The group of Novardhoker yeshiva bochurim and their rebbe (and his rebbetzin)—along with a number of families—were packed into the train’s stock cars in the summer of 1941. Since Rav Yehudah Leib Nekritz, zt”l, and his talmidim, then in Soviet-conquered Lithuania, had declined the offer of Russian citizenship, the Soviets were providing them an all-expense-paid trip to Siberia. Occasional pieces of bread and cups of water were also offered at no charge during the weeks of travel. Not to mention the cruise across a lake on a barge to the work camp where my father, may he be well, the youngest of the yeshiva group, and his rebbe and friends, would spend the years of the Second World War.
The Siberian summer is oppressive; insects left the exiles at times unrecognizable for their swollen faces. Winter in the taiga, of course, brought challenges of its own, including 40 degree below zero temperatures.
In his short memoir, “Fire Ice Air,” my father recalls that even as the yeshiva exiles arrived in the East, Pesach was already on their minds.
And so, as they worked in the fields, some of the boys squirreled away a few kernels of wheat here and there, carefully placing them in their pockets—something that was “entirely against the rules, and very dangerous.”
“The Communist credo, though,” he writes, “was ‘from each according to his ability, to each according to his needs’ and so we were really only being good Marxists. Our spiritual needs, after all, included kosher for Pesach matzo.”
They put the kernels in a special bag, which they carefully hid where no one could find it.
The winter was brutal but the Novardhokers all survived it, as did the bag of grain. When the end of the cold season was rumored to be near, they ground the kernels into flour with a small hand grinder intended for coffee beans. My father remembers that the flour was coarse and dark, but resplendent all the same.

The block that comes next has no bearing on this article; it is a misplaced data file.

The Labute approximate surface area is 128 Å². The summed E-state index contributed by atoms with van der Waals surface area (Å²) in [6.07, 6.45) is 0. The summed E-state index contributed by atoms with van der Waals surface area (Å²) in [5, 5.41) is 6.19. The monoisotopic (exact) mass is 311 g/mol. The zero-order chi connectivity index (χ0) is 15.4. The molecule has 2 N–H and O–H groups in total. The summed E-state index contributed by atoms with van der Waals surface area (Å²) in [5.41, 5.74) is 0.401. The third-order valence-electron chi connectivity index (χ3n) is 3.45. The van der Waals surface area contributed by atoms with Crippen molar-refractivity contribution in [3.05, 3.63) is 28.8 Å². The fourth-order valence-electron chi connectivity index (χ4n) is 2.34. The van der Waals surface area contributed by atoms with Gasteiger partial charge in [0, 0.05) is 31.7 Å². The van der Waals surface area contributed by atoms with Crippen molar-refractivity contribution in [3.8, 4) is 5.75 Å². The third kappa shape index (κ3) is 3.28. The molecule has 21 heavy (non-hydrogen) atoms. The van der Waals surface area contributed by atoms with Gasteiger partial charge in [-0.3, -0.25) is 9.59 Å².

The next part of the Pesach plan was to arrange for the actual matzo-baking. Although the yeshiva boys were barracked with non-Jewish locals, there was one hut in the area that was occupied solely by a Jewish family, the Beckers, who had come from Kovno. Arrangements were made for some of the boys to come to their house in the middle of the night, when all the town’s residents were asleep, and fire up their oven on full blast for two hours to make it kosher. Then they would bake matzos for the family and themselves.
Since matzo dough is traditionally perforated in rows to ensure that it is “baked through,” the young men improvised a special tool for the purpose by whittling a piece of wood so that it could be fitted with gear-wheels borrowed from a clock. The apparatus was rolled over each matzo-dough quickly before the baking. “When Pesach came,” he recalls, “we all gathered at the hut and all of us—the Nekritzes, we yeshiva boys, and the Beckers—were able to fulfill the mitzvah of eating matzo on the first night of Pesach, in remembrance of our ancestors’ release from the outsized prison that was ancient Egypt. Understandably, it was a mitzvah that resonated strongly for us.”
The four kosos could not so easily be addressed; there was no wine and there were no grapes to be found in Siberia. But, to at least undertake some semblance of that mitzvah, the exiles managed to obtain milk—an expensive delicacy in its own right—and used it instead. To them, my father writes, “it tasted of the finest wine.”
The group even bartered some of their possessions for a few eggs, traditionally eaten at the Pesach Seder. Some of the eggs were frozen, he recalls, “but that was nothing that a bit of roasting couldn’t cure.”
As we all prepare for Pesach this year, cleaning our homes and polishing our silver and shopping for our personal plethoras of pesachdikeh products, accounts like my father’s—whether from Siberian exiles, concentration camp inmates, or Jews in hiding—should be required reading, and required pondering, for our children and for ourselves.
They provide something priceless: perspective.
© 2012 AMI MAGAZINE
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